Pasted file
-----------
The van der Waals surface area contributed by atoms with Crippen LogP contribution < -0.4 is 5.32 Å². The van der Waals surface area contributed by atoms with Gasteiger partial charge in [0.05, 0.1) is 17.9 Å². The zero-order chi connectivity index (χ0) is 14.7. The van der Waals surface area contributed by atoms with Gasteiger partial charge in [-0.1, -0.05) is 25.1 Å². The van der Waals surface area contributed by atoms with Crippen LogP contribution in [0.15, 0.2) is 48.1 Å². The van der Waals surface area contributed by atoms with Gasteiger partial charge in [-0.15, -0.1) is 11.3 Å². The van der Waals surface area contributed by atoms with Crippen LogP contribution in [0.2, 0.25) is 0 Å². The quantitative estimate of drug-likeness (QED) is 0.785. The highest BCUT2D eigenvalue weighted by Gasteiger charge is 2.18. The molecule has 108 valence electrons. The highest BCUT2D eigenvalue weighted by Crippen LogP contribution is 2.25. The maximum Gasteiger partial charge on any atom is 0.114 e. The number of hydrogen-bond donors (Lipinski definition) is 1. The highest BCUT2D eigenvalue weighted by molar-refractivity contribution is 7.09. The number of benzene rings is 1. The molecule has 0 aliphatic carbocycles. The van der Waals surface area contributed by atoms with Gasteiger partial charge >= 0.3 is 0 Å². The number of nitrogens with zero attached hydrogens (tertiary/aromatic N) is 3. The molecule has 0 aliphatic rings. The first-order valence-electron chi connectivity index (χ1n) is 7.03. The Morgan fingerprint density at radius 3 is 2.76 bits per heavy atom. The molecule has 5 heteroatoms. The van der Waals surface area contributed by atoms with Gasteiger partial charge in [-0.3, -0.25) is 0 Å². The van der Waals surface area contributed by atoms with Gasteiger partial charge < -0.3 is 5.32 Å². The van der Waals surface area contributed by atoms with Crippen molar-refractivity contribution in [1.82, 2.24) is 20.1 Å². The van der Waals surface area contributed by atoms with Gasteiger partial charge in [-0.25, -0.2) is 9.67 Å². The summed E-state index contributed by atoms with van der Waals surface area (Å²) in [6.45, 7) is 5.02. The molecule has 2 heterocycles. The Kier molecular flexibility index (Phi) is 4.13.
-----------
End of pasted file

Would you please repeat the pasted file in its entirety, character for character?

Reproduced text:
The van der Waals surface area contributed by atoms with Crippen LogP contribution < -0.4 is 5.32 Å². The van der Waals surface area contributed by atoms with Gasteiger partial charge in [0.05, 0.1) is 17.9 Å². The zero-order chi connectivity index (χ0) is 14.7. The van der Waals surface area contributed by atoms with Gasteiger partial charge in [-0.1, -0.05) is 25.1 Å². The van der Waals surface area contributed by atoms with Crippen LogP contribution in [0.15, 0.2) is 48.1 Å². The van der Waals surface area contributed by atoms with Gasteiger partial charge in [-0.15, -0.1) is 11.3 Å². The van der Waals surface area contributed by atoms with Crippen LogP contribution in [0.2, 0.25) is 0 Å². The quantitative estimate of drug-likeness (QED) is 0.785. The highest BCUT2D eigenvalue weighted by Gasteiger charge is 2.18. The molecule has 108 valence electrons. The highest BCUT2D eigenvalue weighted by Crippen LogP contribution is 2.25. The maximum Gasteiger partial charge on any atom is 0.114 e. The number of hydrogen-bond donors (Lipinski definition) is 1. The highest BCUT2D eigenvalue weighted by molar-refractivity contribution is 7.09. The number of benzene rings is 1. The molecule has 0 aliphatic carbocycles. The van der Waals surface area contributed by atoms with Gasteiger partial charge >= 0.3 is 0 Å². The number of nitrogens with zero attached hydrogens (tertiary/aromatic N) is 3. The molecule has 0 aliphatic rings. The first-order valence-electron chi connectivity index (χ1n) is 7.03. The Morgan fingerprint density at radius 3 is 2.76 bits per heavy atom. The molecule has 5 heteroatoms. The van der Waals surface area contributed by atoms with Gasteiger partial charge in [-0.3, -0.25) is 0 Å². The van der Waals surface area contributed by atoms with Gasteiger partial charge < -0.3 is 5.32 Å². The van der Waals surface area contributed by atoms with Crippen molar-refractivity contribution in [1.82, 2.24) is 20.1 Å². The van der Waals surface area contributed by atoms with Gasteiger partial charge in [-0.25, -0.2) is 9.67 Å². The summed E-state index contributed by atoms with van der Waals surface area (Å²) in [6.45, 7) is 5.02. The molecule has 2 heterocycles. The Kier molecular flexibility index (Phi) is 4.13.